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Call for Privacy, Call a Lot

June 20, 2003

Nine members of the Assembly Banking Committee obviously think that telemarketers don't call you often enough at dinnertime. Clearly these legislators also believe that homeowners need more mortgage refinance offers in their mailboxes, more "pre-approved" Visa cards and more "free" vacation offers. What else could explain the failure of these lawmakers to support state Sen. Jackie Speier's reasonable privacy bill?

Ninety percent of Californians polled -- including many of the folks these lawmakers allegedly represent -- say they're beyond fed up with the information free-for-all that lets strangers buy and sell their personal data, including income, phone numbers, medical records and spending habits. And this deluge is the least of the problem. Californians are ripe targets for identity theft, a problem that Speier's SB 1 won't completely cure. But it would be a start.

The Burlingame Democrat's legislation would require consumers to give explicit, written approval before their personal financial information could be sold or shared by banks, credit card companies or insurers with telemarketers or other third-party businesses.

Speier's bill is her third go-round on privacy legislation, and as of last week she thought this reasonable measure might succeed. That was before banking industry executives, credit card hawkers, telemarketing bosses and their lobbyists went into high gear, spending yet more millions to defeat it. On Tuesday, only three committee members voted to approve Speier's bill.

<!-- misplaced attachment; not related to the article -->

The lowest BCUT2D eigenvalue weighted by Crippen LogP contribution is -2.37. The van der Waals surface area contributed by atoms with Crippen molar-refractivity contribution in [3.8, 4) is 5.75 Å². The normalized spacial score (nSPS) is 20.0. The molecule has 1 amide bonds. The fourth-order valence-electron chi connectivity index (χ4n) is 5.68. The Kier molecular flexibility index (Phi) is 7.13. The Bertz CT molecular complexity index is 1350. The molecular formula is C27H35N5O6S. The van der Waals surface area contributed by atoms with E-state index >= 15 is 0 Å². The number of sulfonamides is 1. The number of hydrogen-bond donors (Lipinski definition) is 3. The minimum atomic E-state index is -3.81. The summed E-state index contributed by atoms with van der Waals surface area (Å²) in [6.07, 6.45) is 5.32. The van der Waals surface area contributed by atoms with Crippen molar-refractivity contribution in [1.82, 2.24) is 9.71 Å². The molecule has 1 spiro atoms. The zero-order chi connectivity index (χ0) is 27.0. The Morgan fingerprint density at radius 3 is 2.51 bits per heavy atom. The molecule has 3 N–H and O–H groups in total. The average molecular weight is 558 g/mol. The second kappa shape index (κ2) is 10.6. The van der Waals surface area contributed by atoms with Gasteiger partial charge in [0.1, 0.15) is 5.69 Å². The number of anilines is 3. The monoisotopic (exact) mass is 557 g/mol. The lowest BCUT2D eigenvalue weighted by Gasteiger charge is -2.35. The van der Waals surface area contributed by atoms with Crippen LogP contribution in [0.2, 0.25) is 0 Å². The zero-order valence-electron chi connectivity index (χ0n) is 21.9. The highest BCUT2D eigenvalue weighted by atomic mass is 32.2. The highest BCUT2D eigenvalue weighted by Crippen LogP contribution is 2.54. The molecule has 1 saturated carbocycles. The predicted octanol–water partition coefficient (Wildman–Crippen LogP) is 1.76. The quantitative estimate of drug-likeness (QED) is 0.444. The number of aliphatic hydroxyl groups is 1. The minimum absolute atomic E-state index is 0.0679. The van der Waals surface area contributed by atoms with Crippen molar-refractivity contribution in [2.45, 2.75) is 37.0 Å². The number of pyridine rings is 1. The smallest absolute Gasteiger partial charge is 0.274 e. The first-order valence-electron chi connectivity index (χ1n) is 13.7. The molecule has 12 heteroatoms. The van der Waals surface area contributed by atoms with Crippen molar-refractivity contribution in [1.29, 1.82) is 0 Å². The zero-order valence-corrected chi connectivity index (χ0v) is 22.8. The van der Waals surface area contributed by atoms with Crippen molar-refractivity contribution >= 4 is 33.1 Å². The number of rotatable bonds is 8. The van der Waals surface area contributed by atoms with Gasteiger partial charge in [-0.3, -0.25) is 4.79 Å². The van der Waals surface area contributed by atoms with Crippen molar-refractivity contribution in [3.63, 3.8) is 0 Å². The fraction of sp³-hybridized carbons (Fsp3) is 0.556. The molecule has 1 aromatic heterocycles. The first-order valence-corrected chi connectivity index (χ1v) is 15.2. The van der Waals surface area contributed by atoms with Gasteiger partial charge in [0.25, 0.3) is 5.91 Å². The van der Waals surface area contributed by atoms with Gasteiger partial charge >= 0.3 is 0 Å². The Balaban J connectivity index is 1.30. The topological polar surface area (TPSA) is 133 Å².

This is one victory the bill's opponents may soon regret. The committee could decide Monday to reconsider the measure; if that happens, another vote on the bill could happen.

If the bill dies, the corporations and lobbyists that killed it can look forward to spending millions more to try to defeat the ballot initiative that inevitably would follow. That initiative -- already within striking distance of the March 2004 ballot -- is more rigid and sweeping, and business would like it even less. And it would pass, despite opponents' sure-to-be lavish spending.

Maybe the four lawmakers who voted against SB 1 and the five who didn't even show up for Tuesday's committee vote are so out of touch that they need a taste of what the rest of us get every day.

Call them and tell them to vote yes next time. Call them a lot.

To Take Action: Voting no on SB 1 were Russ Bogh (R-Cherry Valley), (916) 319-2065; Ron S. Calderon (D-Montebello), (916) 319-2058; Guy Houston (R-Livermore), (916) 319-2015; and Tony Strickland (R-Moorpark), (916) 319-2037. "No shows" for the vote were Edward "Ed" Chavez (D-La Puente), (916) 319-2057; Lou Correa (D-Anaheim), (916) 319-2069; Tim Leslie (R-Tahoe City), (916) 319 2004; Cindy Montanez (D-San Fernando), (916) 319-2039; and Juan Vargas (D-San Diego), (916) 319-2079.

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